This essay examines the controversial stories and implications of two memorials built in March 2005 by former boat people from Vietnam on Pulau Bidong (Malaysia) and on Pulau Galang (Indonesia) to commemorate the refugee exodus that ensued after the end of the Vietnam War (April 1975). Tracing the histories and analyzing the contents of these objects, this essay not only illuminates the intertwining social, cultural, political, economic, moral, and spiritual dimensions of contemporary diasporic Vietnamese commemorative practices, but also explains how and why these commemorative practices are entangled in local, national, international, and transnational dynamics and therefore have multilateral impacts.
Remembering the Boat People Exodus: A Tale of Two Memorials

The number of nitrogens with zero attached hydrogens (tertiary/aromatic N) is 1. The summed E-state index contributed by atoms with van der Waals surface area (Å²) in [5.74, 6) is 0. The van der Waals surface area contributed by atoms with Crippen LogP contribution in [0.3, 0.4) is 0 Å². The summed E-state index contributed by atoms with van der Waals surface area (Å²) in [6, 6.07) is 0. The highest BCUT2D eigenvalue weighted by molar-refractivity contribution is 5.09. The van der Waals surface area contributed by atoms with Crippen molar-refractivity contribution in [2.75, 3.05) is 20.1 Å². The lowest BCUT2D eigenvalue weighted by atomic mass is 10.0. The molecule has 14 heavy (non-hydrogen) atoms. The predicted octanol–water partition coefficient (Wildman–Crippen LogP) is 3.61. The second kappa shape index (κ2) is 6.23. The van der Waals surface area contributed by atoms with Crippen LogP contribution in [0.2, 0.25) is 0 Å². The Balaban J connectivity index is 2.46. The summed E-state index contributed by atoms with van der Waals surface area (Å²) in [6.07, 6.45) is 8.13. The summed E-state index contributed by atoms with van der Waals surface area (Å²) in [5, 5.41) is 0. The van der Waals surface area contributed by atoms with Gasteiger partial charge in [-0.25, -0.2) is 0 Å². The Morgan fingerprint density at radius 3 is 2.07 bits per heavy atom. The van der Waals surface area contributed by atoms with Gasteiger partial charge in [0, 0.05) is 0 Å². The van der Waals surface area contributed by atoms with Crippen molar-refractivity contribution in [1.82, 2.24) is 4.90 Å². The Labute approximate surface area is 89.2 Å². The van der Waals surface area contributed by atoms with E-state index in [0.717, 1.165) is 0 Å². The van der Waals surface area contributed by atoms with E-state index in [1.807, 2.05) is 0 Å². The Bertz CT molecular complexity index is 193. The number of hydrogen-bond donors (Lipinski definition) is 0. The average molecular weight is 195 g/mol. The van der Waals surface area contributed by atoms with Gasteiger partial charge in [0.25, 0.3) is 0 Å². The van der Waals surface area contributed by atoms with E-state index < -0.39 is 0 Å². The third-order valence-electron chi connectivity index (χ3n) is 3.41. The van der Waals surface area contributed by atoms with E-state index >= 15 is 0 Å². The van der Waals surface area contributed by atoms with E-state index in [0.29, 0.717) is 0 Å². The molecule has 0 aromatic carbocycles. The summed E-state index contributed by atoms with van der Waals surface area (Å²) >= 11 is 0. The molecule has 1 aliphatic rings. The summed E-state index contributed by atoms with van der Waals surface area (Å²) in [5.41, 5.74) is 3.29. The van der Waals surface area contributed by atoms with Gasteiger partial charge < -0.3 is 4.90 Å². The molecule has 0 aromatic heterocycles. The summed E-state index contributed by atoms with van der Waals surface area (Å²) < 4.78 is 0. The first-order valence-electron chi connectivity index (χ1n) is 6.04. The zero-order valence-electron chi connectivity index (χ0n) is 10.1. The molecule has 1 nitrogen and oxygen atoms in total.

Quan Tue Tran is a doctoral student in American Studies at Yale University. Earlier versions of this essay were presented at the Asian American Studies Working Group at Yale University (2012), the Association for Asian Studies Annual Conference in Hawai'i (2011), and the Beyond Borders Conference-Workshop at the University of Washington, Seattle (2010). The author thanks Simeon Man, Sam Vong, Elizabeth Son, Chuong-Dai Vo, Mariam Lam, Mary Lui, Alicia Schmidt Camacho, Ben Kiernan, Kathryn Dudley, and especially Alexander Cannon for their comments and suggestions. Thanks also go to Christoph Giebel, Judith Henchy, Jack Yeager, and Mariam Lam for convening the stimulating Beyond Borders Conference-Workshop, where this essay found its first audience.
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Quan Tue Tran; Remembering the Boat People Exodus: A Tale of Two Memorials. Journal of Vietnamese Studies 1 August 2012; 7 (3): 80–121. doi: https://doi.org/10.1525/vs.2012.7.3.80
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